Difference between revisions of "High Rock Canyon"

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** [http://www.csuchico.edu/lbib/spc/lind/images/sc20033.jpg Photo of Nilsson in axel grease] [http://www.csuchico.edu/lbib/spc/lind/images/sc20033_back.jpg Description of photo].
** [http://www.csuchico.edu/lbib/spc/lind/images/sc20033.jpg Photo of Nilsson in axel grease] [http://www.csuchico.edu/lbib/spc/lind/images/sc20033_back.jpg Description of photo].

[[Category:Applegate-Lassen Trail]]
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[[Category:Wikipedia articles]]

Revision as of 19:24, 31 December 2013


High Rock Canyon, Nevada

"It was a singular place to travel through- shut up in the earth, a sort of chasm, the little strip of grass under our feet, the rough walls of bare rock on either hand, and the narrow strip of sky above." -- John C. Fremont, description of High Rock Canyon, 1843

One of the rocks has "George N Jaquith July the 16th 1852 From Wis." written on it. Jaquith lived in California and Oregon, where he was killed near Steens Mountains in southeastern Oregon.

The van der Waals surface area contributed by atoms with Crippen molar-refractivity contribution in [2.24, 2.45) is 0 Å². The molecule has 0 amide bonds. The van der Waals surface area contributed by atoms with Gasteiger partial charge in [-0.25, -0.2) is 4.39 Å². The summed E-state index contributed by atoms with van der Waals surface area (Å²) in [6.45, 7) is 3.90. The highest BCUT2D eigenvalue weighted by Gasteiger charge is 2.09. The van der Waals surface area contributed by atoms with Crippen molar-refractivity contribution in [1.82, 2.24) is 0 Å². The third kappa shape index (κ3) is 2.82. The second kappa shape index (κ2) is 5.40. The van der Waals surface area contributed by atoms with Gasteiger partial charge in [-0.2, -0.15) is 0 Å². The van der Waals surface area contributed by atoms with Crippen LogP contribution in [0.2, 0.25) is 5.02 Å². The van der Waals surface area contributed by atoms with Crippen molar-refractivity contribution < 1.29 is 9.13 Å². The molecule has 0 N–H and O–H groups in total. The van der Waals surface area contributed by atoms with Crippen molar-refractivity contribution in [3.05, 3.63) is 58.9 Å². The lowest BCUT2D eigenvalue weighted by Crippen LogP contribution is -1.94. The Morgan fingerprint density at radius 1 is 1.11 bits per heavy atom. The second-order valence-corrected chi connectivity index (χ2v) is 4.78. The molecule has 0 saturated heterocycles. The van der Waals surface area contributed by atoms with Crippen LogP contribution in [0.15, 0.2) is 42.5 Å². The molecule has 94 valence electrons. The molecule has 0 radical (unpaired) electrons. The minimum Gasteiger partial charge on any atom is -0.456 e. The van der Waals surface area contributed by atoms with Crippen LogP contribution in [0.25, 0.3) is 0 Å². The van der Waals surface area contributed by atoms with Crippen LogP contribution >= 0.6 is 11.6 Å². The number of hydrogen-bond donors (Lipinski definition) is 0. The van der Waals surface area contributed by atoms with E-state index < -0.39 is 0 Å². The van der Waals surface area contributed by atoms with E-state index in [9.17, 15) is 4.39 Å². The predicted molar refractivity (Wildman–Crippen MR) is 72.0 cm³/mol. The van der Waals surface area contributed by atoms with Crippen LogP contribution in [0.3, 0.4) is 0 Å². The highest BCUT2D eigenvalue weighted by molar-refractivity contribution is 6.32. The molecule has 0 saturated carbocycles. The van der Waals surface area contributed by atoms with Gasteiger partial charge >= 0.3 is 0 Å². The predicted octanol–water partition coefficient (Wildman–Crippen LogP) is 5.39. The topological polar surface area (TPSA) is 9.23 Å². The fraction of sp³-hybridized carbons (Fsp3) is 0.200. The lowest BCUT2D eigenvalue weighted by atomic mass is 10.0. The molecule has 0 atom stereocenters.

Another rock has "Nilsson" written in axel grease. In 1960, Alvin McLane noted both the Jaquith and Nilsson inscriptions.

High Rock Canyon

  • High Rock Side Canyons (Friends of Black Rock High Rock) High Rock Canyon is one of nature’s masterpieces. It is a narrow defile cut 800 feet deep through layers of dark lava and multi-colored volcanic ash. The canyon can be traversed by high-clearance four-wheel-drive vehicles except between February 1st and the second week in May when the road is closed to protect wildlife during nesting and lambing times. Hiking is allowed year round. Vehicle camping is restricted to primitive, designated sites only. This is the best place in Black Rock-High Rock Country to view bighorn sheep and raptors. ...

High Rock Canyon Wilderness

  • (Nevada Wilderness) Friends of Nevada Wilderness The High Rock Canyon Wilderness is painted with layers of white, gray, orange and brown bedding. The bright green of the canyon floors and pockets on the walls contrast with the grey green of sagebrush. A 360 panorama of valleys, terraces and mountain ranges open up vistas 60 miles in all directions. The Wilderness Area's northeast border hits the abrupt edge of High Rock Canyon. Antelope and birds of prey are common here.

East Fork High Rock Canyon Wilderness

See Also


  • Thomas N. Layton. "Stalking Elephants in Nevada," October, 1976, Western Folklore, Vol. 35, No. 4, pp. 250-257. Discussion of the Elephant petroglyph found in the area.

External Resources